On May 1, 2023, the U.S. Supreme Court granted certiorari to Loper Bright Enterprises v. Raimondo  – a D.C. Circuit decision that upheld agency deference under Chevron v. Natural Resources Defense Council.  Chevron has stood for nearly 40 years on the principle that agencies should be armed with the flexibility to craft regulations with a higher level of specificity than the enabling statute. But prior decisions and recent dicta of the Supreme Court point to a drastic reduction in agency deference, if not a complete reversal of Chevron.
In Loper, a group of commercial fishing companies challenged a rule promulgated by the National Marine Fisheries Service that requires fishing vessels to be accompanied by a paid regulatory compliance monitor. The rule is based on a provision of the Magnuson-Stevens Act, which states that federal regulators have the authority to place “observers” on fishermen’s boats. But the Act is silent on who should pay for the costs of the observers. The D.C. circuit found in a 2-1 opinion that although the statute is ambiguous, the agency’s interpretation of the statute to require the fisher cover the cost of the observer was ‘reasonable’ under Chevron.
Agency decisions are generally reviewed under the “arbitrary and capricious” standard, which in effect allows an agency to apply its own construction of the enabling statute unless the construction is unreasonable. Chevron instructs that courts analyze cases involving an agency’s interpretation of a statute using a two-step analysis:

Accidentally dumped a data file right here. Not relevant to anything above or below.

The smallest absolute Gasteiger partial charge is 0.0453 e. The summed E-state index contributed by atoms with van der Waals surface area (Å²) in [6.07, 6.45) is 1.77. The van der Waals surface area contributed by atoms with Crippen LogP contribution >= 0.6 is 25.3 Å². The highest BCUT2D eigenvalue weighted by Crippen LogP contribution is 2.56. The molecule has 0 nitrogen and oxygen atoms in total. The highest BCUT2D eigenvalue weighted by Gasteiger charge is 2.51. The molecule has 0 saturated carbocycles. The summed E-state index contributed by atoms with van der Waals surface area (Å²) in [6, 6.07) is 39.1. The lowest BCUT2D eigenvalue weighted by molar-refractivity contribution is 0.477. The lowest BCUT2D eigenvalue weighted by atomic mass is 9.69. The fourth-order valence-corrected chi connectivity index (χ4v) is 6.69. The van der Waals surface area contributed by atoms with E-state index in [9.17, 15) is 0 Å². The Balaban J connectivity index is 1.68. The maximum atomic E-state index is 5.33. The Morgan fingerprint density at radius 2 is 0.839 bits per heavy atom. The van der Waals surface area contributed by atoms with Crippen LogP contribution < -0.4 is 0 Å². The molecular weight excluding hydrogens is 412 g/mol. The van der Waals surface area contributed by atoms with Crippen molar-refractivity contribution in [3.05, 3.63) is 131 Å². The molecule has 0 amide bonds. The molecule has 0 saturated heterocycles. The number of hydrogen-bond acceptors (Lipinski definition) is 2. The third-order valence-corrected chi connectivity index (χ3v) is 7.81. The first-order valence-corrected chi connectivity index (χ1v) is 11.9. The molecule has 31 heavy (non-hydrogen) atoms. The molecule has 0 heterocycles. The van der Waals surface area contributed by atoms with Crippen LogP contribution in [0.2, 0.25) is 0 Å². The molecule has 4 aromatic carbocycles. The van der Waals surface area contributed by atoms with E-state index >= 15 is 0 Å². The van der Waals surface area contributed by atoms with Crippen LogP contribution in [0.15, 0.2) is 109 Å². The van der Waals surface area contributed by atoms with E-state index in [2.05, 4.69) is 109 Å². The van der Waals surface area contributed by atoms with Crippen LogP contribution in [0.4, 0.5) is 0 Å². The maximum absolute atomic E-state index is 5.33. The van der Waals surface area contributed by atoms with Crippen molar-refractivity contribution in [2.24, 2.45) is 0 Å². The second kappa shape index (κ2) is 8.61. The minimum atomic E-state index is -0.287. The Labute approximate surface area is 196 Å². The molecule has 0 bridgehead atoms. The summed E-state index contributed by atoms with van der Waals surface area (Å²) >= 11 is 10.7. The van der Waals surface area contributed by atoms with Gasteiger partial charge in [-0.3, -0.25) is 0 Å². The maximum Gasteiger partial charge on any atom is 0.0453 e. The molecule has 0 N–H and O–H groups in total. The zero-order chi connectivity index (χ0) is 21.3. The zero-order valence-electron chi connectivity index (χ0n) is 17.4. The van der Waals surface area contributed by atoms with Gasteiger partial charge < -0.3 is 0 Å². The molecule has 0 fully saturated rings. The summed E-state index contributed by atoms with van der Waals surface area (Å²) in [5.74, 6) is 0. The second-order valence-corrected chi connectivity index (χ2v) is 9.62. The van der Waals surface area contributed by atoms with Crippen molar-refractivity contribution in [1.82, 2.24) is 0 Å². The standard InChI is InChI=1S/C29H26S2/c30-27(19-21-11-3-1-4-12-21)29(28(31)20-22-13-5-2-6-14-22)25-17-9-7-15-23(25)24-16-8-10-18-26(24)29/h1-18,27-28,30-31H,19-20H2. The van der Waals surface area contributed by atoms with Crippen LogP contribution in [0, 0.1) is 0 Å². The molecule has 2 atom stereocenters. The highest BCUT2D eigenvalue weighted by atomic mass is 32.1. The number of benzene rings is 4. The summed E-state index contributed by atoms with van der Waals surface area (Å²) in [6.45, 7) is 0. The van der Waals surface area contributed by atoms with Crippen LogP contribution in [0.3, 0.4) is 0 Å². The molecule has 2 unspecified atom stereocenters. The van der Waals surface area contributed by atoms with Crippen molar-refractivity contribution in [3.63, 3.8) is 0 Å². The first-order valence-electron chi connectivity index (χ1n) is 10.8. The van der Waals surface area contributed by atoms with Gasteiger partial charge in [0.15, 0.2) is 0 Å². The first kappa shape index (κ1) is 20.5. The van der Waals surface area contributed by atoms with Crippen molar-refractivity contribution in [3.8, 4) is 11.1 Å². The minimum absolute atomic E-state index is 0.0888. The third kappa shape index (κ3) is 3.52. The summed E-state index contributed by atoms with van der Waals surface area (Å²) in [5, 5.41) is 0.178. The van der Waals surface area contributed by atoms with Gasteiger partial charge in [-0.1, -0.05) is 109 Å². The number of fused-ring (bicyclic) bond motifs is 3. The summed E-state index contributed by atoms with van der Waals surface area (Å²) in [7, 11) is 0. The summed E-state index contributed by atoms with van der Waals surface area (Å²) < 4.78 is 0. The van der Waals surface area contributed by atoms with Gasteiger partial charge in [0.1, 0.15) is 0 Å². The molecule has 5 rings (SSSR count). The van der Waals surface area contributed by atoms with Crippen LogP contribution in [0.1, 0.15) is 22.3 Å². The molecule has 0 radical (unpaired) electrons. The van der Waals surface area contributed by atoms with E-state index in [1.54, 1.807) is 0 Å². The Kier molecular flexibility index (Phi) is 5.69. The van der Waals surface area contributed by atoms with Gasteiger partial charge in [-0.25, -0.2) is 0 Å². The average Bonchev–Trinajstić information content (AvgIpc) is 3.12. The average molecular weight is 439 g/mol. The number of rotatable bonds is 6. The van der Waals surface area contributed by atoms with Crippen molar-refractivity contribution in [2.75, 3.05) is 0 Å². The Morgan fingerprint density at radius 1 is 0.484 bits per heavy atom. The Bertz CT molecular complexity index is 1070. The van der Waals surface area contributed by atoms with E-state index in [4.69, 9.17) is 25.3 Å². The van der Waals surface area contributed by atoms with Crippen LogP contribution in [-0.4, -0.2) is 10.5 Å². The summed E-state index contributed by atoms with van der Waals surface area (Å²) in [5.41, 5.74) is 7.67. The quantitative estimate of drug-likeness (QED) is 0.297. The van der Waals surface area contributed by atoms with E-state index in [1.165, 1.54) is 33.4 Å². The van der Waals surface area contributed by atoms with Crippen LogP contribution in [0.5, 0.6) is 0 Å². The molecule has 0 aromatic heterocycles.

The Supreme Court granted cert to the fisher petitioners on two grounds:
- “Whether the Court should overrule Chevron or
- Whether the Court should at least clarify that statutory silence concerning controversial powers expressly but narrowly granted elsewhere in the statute does not constitute an ambiguity requiring deference to the agency.”
Accordingly, the Court could do away with the framework all together and allow courts to apply general principles of statutory construction without considering the reasonableness of the agency’s decision. The Court could also more narrowly hold that Chevron deference should not apply in some instances. Either way, it seems likely that there will be a change to the way courts are directed to review agency action under an ambiguous or silent enabling statute.
States, including Louisiana, have adopted the Chevron deference framework. Thus, if the Chevron framework is disturbed, states would be left to grapple with their own methods of reviewing agency decisions.
Loper is the latest development in a series of cases that the Court has considered agency deference. The Court most recently addressed agency deference in West Virginia v. EPA  in 2022. In that case, the Court found that the EPA did not have authority under Section 111(d) of the Clean Air Act to promulgate emissions caps. The Court in West Virginia utilized the “Major Questions Doctrine,” which provides that an agency must point to “clear congressional authorization” in “extraordinary cases” where the “history and the breadth of the authority that [the agency] has asserted,” and the “economic and political significance” of that assertion, provide a “reason to hesitate” before concluding that Congress meant to confer an agency with authority. 
Based on that ruling and dicta from the Court, it seems likely that the Court will side with the fisherman petitioners to at least limit agency deference under Chevron.
The case will be considered during the next term beginning in October 2023, with a decision expected sometime in 2024 near the conclusion of the term. Kean Miller will continue to monitor the case for developments.
 Chevron, U.S.A., Inc. v. Nat. Res. Def. Council, Inc., 467 U.S. 837 (1984).
 W. Virginia v. Env’t Prot. Agency, 142 S. Ct. 2587 (2022).
 Id. at 2595.